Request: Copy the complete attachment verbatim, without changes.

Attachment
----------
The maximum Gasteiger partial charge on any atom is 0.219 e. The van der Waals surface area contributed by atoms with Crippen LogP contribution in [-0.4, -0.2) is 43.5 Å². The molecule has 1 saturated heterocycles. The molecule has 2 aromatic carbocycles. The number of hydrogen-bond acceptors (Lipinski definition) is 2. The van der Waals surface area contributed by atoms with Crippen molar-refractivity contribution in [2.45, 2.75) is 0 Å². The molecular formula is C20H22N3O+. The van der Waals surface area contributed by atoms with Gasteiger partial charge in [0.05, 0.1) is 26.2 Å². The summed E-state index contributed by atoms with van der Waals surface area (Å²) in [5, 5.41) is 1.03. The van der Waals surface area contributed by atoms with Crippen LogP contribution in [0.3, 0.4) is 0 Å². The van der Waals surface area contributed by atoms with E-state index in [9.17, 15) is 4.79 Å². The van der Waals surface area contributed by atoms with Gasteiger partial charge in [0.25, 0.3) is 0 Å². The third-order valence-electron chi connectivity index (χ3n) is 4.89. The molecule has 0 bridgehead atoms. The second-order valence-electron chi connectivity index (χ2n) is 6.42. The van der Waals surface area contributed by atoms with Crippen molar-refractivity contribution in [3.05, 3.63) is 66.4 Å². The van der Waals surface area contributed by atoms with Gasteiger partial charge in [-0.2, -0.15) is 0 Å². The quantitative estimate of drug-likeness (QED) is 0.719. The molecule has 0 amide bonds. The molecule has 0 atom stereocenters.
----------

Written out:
The maximum Gasteiger partial charge on any atom is 0.219 e. The van der Waals surface area contributed by atoms with Crippen LogP contribution in [-0.4, -0.2) is 43.5 Å². The molecule has 1 saturated heterocycles. The molecule has 2 aromatic carbocycles. The number of hydrogen-bond acceptors (Lipinski definition) is 2. The van der Waals surface area contributed by atoms with Crippen molar-refractivity contribution in [2.45, 2.75) is 0 Å². The molecular formula is C20H22N3O+. The van der Waals surface area contributed by atoms with Gasteiger partial charge in [0.05, 0.1) is 26.2 Å². The summed E-state index contributed by atoms with van der Waals surface area (Å²) in [5, 5.41) is 1.03. The van der Waals surface area contributed by atoms with Crippen LogP contribution in [0.3, 0.4) is 0 Å². The van der Waals surface area contributed by atoms with E-state index in [9.17, 15) is 4.79 Å². The van der Waals surface area contributed by atoms with Gasteiger partial charge in [0.25, 0.3) is 0 Å². The third-order valence-electron chi connectivity index (χ3n) is 4.89. The molecule has 0 bridgehead atoms. The second-order valence-electron chi connectivity index (χ2n) is 6.42. The van der Waals surface area contributed by atoms with Crippen molar-refractivity contribution in [3.05, 3.63) is 66.4 Å². The van der Waals surface area contributed by atoms with Gasteiger partial charge in [-0.2, -0.15) is 0 Å². The quantitative estimate of drug-likeness (QED) is 0.719. The molecule has 0 amide bonds. The molecule has 0 atom stereocenters.